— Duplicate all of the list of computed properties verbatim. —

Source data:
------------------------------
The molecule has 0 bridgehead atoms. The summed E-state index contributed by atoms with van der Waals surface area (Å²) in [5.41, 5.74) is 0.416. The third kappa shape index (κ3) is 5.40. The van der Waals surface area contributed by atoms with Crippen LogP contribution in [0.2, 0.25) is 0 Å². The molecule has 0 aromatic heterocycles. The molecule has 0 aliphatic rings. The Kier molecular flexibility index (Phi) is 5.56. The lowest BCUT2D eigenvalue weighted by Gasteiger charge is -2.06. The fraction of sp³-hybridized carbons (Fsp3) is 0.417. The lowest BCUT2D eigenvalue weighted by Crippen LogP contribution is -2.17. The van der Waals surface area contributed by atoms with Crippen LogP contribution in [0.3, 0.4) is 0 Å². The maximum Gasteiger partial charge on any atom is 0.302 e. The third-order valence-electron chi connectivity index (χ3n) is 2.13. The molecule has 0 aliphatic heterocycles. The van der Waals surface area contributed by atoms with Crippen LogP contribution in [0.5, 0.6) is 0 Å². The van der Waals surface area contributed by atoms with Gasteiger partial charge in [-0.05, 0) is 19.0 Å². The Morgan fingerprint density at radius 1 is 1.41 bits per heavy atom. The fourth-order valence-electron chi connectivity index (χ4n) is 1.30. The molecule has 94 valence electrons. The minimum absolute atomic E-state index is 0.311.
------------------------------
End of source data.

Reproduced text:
The molecule has 0 bridgehead atoms. The summed E-state index contributed by atoms with van der Waals surface area (Å²) in [5.41, 5.74) is 0.416. The third kappa shape index (κ3) is 5.40. The van der Waals surface area contributed by atoms with Crippen LogP contribution in [0.2, 0.25) is 0 Å². The molecule has 0 aromatic heterocycles. The molecule has 0 aliphatic rings. The Kier molecular flexibility index (Phi) is 5.56. The lowest BCUT2D eigenvalue weighted by Gasteiger charge is -2.06. The fraction of sp³-hybridized carbons (Fsp3) is 0.417. The lowest BCUT2D eigenvalue weighted by Crippen LogP contribution is -2.17. The van der Waals surface area contributed by atoms with Crippen LogP contribution in [0.3, 0.4) is 0 Å². The maximum Gasteiger partial charge on any atom is 0.302 e. The third-order valence-electron chi connectivity index (χ3n) is 2.13. The molecule has 0 aliphatic heterocycles. The van der Waals surface area contributed by atoms with Crippen LogP contribution in [0.5, 0.6) is 0 Å². The van der Waals surface area contributed by atoms with Gasteiger partial charge in [-0.05, 0) is 19.0 Å². The Morgan fingerprint density at radius 1 is 1.41 bits per heavy atom. The fourth-order valence-electron chi connectivity index (χ4n) is 1.30. The molecule has 94 valence electrons. The minimum absolute atomic E-state index is 0.311.